Watching a family share a meal provides a great insight into the dynamics of their relationship, and if you enjoy both statistics and keeping up with the times, it’d be a safe bet to assume you know that the American meal-sharing landscape is a tarnished one. Fortunately for you and this review, I’ve found the exception, and what will hopefully become the new rule, in a rather unexpected place that stands in utter defiance to the devolution that has occurred in the way Americans share their meals with one another. That place is The Falafel Hut, in Santa Cruz, California.
The Falafel Hut resides in a charming yet unassuming shop located right across from the famous Santa Cruz Boardwalk, and the even more well-known Pacific Ocean. On vacation with my friends and having just blown all my money at the Boardwalk arcade with only a stuffed toy shark to show for it, we were looking for a good meal at an affordable price. Much like dogs, we were drawn into the Falafel Hut by way of the pleasant aromas and a brightly colored building. We were greeted by a beautiful young lady at the register and her equally lovely mother, and after some superb homemade hummus and warm pitas, we learned their story.
Family owned and operated for over 28 years, the Falafel Hut is a testament to the integrity of Lebanese cuisine and the way they convey their rich Mediterranean heritage. To quote the omnipotent Olive Garden, “When you’re here, you’re family!” Speaking with this woman; seeing her husband running the show in the kitchen, her two daughters providing customer service, and herself the master puppeteer, I couldn’t help but sense that by eating a meal there, I wasn’t insomuch as eating a meal there, but rather eating a meal there with them. We were sharing a sacred experience, breaking bread together if you will, or better yet, breaking falafel together. And lucky for us, it was delicious.
I ordered both a falafel sandwich and the chicken shawarma, which must be noted, cost under $12. Their falafel, as they proudly told me, was composed of a myriad of spices and 100% chick peas, with no added fillers, and as I was able to watch them being made by hand in the kitchen, I can certainly attest to that. I must also recommend asking for it Lebanese style, which will not only bring a smile to the couple’s faces, but will also provide the extraordinarily fresh taste of mint to the falafel sandwich, a welcomed addition. The chicken shawarma was marinated in lemon, garlic, oregano, and salt and grilled to perfection, with the fresh produce and drizzled tahini providing a friendship that could last a lifetime.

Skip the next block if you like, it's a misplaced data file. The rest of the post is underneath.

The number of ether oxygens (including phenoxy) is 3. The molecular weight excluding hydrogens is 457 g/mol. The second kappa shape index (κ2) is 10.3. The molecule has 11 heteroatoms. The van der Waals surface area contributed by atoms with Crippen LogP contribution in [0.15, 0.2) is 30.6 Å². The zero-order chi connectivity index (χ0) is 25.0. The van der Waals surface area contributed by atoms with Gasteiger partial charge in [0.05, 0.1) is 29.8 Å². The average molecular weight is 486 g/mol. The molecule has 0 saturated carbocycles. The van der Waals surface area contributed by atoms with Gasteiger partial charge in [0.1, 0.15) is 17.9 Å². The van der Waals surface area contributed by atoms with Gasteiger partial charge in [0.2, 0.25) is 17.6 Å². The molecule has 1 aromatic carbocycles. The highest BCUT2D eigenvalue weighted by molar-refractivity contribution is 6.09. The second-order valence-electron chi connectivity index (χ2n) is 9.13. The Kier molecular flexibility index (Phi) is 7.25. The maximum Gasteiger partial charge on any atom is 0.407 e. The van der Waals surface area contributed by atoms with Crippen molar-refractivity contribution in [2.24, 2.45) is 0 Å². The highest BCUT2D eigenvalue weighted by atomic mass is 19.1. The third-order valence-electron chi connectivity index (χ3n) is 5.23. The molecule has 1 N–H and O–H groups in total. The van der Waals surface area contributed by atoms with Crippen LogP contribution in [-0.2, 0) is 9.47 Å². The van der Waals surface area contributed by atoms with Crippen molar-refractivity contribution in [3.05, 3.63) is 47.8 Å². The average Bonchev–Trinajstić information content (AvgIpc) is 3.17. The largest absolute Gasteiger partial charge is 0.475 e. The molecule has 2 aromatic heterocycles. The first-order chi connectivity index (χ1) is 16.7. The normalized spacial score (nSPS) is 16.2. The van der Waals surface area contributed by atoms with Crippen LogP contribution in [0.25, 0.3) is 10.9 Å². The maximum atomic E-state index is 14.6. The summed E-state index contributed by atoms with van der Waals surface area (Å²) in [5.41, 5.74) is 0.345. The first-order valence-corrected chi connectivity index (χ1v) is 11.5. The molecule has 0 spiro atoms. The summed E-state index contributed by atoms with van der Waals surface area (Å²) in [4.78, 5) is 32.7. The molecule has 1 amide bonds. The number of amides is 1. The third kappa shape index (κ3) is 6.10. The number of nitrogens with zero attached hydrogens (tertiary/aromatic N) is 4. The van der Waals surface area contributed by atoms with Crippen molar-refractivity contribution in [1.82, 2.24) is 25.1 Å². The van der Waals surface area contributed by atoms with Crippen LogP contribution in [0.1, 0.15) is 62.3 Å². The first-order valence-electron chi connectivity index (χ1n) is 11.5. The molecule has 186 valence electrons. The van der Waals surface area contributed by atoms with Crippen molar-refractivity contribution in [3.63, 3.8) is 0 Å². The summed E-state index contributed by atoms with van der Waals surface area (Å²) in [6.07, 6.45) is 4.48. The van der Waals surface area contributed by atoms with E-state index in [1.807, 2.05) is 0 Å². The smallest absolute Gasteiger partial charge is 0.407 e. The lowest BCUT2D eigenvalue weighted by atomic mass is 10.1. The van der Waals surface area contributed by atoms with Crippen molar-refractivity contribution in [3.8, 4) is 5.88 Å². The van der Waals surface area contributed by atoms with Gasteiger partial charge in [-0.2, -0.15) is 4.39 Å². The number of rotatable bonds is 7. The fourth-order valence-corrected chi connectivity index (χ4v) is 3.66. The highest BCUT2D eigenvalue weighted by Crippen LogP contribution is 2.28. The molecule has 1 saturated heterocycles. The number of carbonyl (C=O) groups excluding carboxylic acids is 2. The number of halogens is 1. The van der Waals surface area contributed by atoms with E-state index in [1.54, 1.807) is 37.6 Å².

As I sat and observed the family at work I noticed something fascinating. Many of the people who came in were their friends, both new and old. While nothing is unusual about that, it occurred to me that I had already become their friend, their family, without even comprehending it. Sharing food and a friendly conversation is a very gratifying experience, and solidifies the bonds people have. Ever wonder why dinner dates are so common? Besides fulfilling the basic, animalistic needs of hunger, they provide an immediate, personal setting in which to bond with another person. Something we’ve managed to degrade down to simple science actually constitutes an important and overlooked facet of our everyday lives, togetherness. Whether or not you’re ready to sit down and enjoy a meal with your family is irrelevant. Let’s take this one step at a time; go enjoy a meal with your new family, the Abi Najem’s at the Falafel Hut, and let them know I’ll be sure to stop by next time I stumble into town.
The Falafel Hut couples delicious food, great prices, and friendly service, all together into one irresistible package and reminds us that a warm dish should never be served alone.
Cheers to that.
-photos courtesy of Andrew